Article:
RStudio has improved the power of auto-completion in R and generally increased usability. However, there remains the potential to improve discoverability and usability. There are also coding practices that R package authors can adopt both to work better with auto-complete and make the features of their R package more discoverable. After using and teaching R for the last ten years, this post outlines what I see as major areas for potential improvement.
R has a reputation as being efficient once you know how it works, but difficult to learn.
- Users don’t have to memorise the precise spelling of the name of every function, argument name, data frame variable, and argument value. It also helps to resolve the issue of the wide range of coding conventions in R (camelCase, dot.names, under_score_names, etc.).
- It means that users can focus more on coding and less on looking up help files for the precise phrasing of some low level feature, or constantly typing dput(names(mydata)) to get lists of variable names.
- New users may also know what they are looking for, but not know how to obtain it. Auto-completion can facilitate this.
Auto-completion of arguments that take a character variable
Example 1: If I have missing data on a correlation matrix, then I use the “use” argument to specify what kind of missing data substitution should occur. It would be good if code completion operated on the available options. That said, at least RStudio automatically shows the argument instructions which lists the options.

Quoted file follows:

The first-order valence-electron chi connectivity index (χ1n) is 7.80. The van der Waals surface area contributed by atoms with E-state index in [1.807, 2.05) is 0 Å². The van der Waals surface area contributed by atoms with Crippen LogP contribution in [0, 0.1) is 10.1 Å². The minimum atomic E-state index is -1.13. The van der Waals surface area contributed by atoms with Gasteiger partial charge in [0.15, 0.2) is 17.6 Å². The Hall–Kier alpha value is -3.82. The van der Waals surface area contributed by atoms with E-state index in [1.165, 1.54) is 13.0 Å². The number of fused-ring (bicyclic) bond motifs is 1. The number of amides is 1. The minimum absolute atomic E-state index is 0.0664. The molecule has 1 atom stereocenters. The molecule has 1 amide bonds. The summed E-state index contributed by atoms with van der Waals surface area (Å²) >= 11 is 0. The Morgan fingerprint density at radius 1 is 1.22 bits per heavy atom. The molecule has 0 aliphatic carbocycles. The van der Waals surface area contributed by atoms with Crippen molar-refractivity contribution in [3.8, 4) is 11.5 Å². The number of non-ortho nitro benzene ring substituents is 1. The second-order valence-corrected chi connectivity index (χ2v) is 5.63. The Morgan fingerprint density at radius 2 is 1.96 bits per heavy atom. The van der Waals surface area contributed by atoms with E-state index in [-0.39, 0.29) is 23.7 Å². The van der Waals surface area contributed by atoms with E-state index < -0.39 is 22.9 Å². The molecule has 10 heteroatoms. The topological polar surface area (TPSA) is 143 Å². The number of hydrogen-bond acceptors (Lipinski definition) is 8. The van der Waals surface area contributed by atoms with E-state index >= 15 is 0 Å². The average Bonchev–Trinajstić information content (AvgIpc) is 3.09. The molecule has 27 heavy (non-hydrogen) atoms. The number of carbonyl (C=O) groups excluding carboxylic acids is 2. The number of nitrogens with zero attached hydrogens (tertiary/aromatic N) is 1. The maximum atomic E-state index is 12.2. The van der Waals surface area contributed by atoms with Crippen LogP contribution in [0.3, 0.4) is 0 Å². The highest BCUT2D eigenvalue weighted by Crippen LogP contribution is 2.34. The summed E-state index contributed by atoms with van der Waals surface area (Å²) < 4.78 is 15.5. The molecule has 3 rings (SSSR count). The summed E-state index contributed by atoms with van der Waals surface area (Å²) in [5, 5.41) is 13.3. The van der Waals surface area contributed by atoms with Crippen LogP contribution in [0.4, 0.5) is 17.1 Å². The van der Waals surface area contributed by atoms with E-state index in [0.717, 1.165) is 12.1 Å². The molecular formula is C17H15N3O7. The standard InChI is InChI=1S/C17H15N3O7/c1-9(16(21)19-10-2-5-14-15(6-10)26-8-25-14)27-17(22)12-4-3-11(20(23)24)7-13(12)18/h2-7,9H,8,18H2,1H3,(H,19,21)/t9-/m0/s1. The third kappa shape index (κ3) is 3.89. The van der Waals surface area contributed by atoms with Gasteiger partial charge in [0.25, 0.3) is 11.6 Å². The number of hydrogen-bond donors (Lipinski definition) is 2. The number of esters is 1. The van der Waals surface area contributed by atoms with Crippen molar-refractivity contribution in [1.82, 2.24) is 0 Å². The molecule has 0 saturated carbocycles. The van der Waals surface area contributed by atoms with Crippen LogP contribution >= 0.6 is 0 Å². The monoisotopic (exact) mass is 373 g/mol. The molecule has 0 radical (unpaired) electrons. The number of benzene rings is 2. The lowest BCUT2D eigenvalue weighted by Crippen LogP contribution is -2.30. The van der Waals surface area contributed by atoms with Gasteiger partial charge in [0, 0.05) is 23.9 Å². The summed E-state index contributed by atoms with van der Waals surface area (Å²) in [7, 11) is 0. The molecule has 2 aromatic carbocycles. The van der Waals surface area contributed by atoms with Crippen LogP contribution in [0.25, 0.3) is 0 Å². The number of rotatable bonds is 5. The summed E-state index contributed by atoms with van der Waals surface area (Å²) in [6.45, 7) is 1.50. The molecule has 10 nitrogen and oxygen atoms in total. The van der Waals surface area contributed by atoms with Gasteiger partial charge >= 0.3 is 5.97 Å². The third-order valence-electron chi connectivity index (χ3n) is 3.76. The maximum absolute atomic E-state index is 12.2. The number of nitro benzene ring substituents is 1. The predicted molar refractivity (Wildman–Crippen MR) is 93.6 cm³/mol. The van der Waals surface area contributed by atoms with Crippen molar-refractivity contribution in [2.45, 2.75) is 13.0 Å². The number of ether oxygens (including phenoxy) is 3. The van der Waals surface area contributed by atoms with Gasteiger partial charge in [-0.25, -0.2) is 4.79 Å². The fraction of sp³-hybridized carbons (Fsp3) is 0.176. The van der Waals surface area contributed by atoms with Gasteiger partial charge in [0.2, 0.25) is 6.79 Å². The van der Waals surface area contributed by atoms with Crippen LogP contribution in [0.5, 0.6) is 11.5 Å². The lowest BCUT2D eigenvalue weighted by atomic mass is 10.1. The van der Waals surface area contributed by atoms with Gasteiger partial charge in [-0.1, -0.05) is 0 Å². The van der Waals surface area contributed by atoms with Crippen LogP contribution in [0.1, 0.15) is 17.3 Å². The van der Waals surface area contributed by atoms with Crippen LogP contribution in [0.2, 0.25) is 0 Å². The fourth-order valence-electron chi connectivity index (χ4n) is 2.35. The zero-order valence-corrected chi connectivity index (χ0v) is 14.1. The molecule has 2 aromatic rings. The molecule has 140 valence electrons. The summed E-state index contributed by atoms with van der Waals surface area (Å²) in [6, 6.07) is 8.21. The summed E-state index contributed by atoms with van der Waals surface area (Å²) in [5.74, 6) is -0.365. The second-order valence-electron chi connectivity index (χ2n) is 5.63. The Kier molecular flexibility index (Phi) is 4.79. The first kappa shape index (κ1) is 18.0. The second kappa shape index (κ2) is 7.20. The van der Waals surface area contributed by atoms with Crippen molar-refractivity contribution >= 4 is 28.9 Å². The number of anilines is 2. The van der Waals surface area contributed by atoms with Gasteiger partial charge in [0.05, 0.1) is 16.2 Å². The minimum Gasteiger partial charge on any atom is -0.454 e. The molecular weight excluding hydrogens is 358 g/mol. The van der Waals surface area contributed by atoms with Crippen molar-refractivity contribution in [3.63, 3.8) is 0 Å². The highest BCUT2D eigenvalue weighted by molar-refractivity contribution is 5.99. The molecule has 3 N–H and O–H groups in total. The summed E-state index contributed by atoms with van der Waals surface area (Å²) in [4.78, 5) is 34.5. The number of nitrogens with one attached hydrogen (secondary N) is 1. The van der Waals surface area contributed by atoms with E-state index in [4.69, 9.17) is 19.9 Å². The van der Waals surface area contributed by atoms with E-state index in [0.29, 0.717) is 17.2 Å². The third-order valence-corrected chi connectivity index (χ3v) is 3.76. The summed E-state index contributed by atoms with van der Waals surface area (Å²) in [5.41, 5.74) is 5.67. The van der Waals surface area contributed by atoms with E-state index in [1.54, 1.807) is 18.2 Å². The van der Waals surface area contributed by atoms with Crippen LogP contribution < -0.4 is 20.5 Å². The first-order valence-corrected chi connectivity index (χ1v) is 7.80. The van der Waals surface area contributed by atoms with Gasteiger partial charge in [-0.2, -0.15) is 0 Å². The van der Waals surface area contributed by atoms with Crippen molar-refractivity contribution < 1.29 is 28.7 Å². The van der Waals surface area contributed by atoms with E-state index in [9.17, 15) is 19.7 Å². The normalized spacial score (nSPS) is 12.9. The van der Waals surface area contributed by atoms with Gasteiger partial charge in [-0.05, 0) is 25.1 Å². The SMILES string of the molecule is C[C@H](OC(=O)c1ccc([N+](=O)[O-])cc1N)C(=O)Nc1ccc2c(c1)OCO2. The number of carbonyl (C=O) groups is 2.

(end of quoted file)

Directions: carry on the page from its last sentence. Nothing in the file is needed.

Example 2: The options for useNA and exclude arguments of table
Example 3: The rotation argument for factanal does not list available rotations. The help only states that the default argument is “varimax” and that there are other rotations in some other packages, although the help files does show “promax” as another option.
- Package authors should ensure that the help files list all argument options in the “arguments” section of the help file. If using “see details”, at least list the permissible option names in the arguments section and use “see details” for actually putting the details of what each of the arguments means. RStudio displays the argument information in auto-complete. Often a user just wants to be reminded of the precise spelling for the argument option or wishes to get an overview of the choices.
- It should be possible to enable auto-completion on the available options. I imagine this would involve the specification of additional language features in R which would then be detected by IDEs like RStudio.
Auto-completion for nested elipsis arguments
Example 1: I’m running a factor analysis
fit <- factanal(matrix(rnorm(1000), ncol = 10), 2)
The code for printing the loadings, has several arguments including “sort” and “cutoff”i.e.,
print(fit, sort = TRUE, cutoff = .5)
But auto-complete doesn’t see these arguments. RStutidio actually does a pretty good job of finding arguments. It seems that these arguments are related to “print.loadings” as opposed to “print.factanal”. Thus, if you go:
loads <- fit$loadings
Then, pressing tab after
will show the cutoff and sort arguments.
However, it seems that RStudio is only able to to go one layer deep.
I imagine that this is a hard one to solve.